Remaking Suburbia 

Why we need to redevelop out-of-date suburbs into more urban, sustainable spaces.

Last summer, as gas prices hit the $4 a gallon mark, employees at MLGW started talking about a way to save money on their daily commute.

This June, several of the utility's departments began a pilot project: a four-day, 10-hour-a-day workweek.

"The economy drove the discussion and ways to deal with escalating gas prices," says Glen Thomas, supervisor of communications and public relations at MLGW. "For the individual employees who live a little ways out, they're paying less in fuel costs."

The program is optional and isn't offered to some departments or positions. But Thomas says the advantages include longer hours of operation at MLGW and employees getting an extra "weekend" day to run errands.

"I don't want to portray it as a huge environmental thing, but our carbon footprint is a factor," he says.

But MLGW is hardly the only company whose employees have a long commute.

"People are saying their employees are willing to work four 12-hour days if they don't have to drive to work," says Ellen Dunham-Jones. "Suburbia is based on the premise of cheap oil. I think we can all agree that oil is not staying cheap for that much longer."

Dunham-Jones, director of the architecture program at Georgia Tech, spoke at the Memphis Brooks Museum of Art last week as part of the local American Institute of Architects' sixth annual Architecture Month. Other events include the annual chalk-art competition and Dining by Design, a dinner at Ballet Memphis.

Dunham-Jones, who wrote Retrofitting Suburbia: Urban Design Solutions for Redesigning Suburbs with June Williamson, spoke about the need to redesign suburbia.

"The reality is that [the suburbs] are getting kind of old, and they weren't designed to be sustainable," she says.

Instead of abandoning them, remaking suburban areas with more urban streetscapes and zoning could help lessen the nation's dependence on foreign oil, mitigate the effect of climate change, and maybe save people money.

Housing is generally considered affordable when it costs less than 30 percent of the area's median income. By that standard, much of the Memphis metropolitan area would be considered affordable.

But cheap housing is usually farther from the city core. What happens when you add in transportation costs? In most areas of the city, housing plus transportation costs equal more than 45 percent of the area's median income.

Similarly, graphs of pollution generally show cities more polluted than their suburban counterparts. But suburbanites drive more and the buildings are generally smaller and less efficient.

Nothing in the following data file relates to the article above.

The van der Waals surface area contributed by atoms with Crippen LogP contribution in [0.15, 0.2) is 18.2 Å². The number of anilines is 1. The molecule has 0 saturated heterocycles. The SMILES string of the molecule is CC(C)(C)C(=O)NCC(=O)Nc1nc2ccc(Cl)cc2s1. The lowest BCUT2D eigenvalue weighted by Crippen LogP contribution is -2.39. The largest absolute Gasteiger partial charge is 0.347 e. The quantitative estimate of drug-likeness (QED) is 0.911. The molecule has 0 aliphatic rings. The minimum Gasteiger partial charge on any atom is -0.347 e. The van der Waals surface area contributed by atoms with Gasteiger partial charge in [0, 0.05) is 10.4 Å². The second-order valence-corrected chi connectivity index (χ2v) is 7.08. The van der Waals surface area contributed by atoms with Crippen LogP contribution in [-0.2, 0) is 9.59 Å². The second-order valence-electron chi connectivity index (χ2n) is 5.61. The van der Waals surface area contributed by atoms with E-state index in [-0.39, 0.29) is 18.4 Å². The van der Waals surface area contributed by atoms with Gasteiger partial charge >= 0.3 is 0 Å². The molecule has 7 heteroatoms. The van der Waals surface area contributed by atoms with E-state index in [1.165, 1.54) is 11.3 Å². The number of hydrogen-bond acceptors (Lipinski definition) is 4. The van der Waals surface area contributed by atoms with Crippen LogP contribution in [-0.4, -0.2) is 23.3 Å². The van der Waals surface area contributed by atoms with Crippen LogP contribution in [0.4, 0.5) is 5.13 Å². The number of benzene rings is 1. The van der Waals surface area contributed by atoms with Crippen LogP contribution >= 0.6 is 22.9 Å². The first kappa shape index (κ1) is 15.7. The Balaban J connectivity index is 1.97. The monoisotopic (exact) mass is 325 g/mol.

"If you draw graphs on a per capita basis, you get a much different picture," she says. "Urban dwellers have a third of the carbon footprints as suburban dwellers."

The way to change that is to make the suburbs less car-dependent and more energy efficient. But how do you do it?

Dunham-Jones looked at examples of grocery stores converted to libraries, Wal-Marts into megachurches (they've definitely got the parking lots for them), empty lots into gardens, and dead malls turned into new main streets. Dunham-Jones even found an example where an entire neighborhood organized and put themselves up for sale.

Redevelopment experts often talk about widening sidewalks, planting street trees, and getting rid of parking lots, but "it's not going to be quite that easy," Dunham-Jones says. "We had 50 years to specialize suburbia."

Dead malls are often a common trigger for suburban retrofits, because of the large parking lots that surround them and because, due to development patterns, many are relatively centrally located.

"It's not about bulldozing entire neighborhoods," she says. "It's about finding an area that's large enough and well-situated."

It's not without its challenges. Zoning often prevents urban-type development — the mixed uses, the pedestrian-friendly frontages — in suburban areas.

In Memphis, the city school board recently learned that the former retail space near Mendenhall and Winchester leased for a charter school needed an additional $350,000 to bring it up to code.

In the meantime, there are other options.

"In my department, people who participate in the pilot program love it," Thomas says. "With most companies cutting back on employee benefits, this is one that doesn't cost the company anything."

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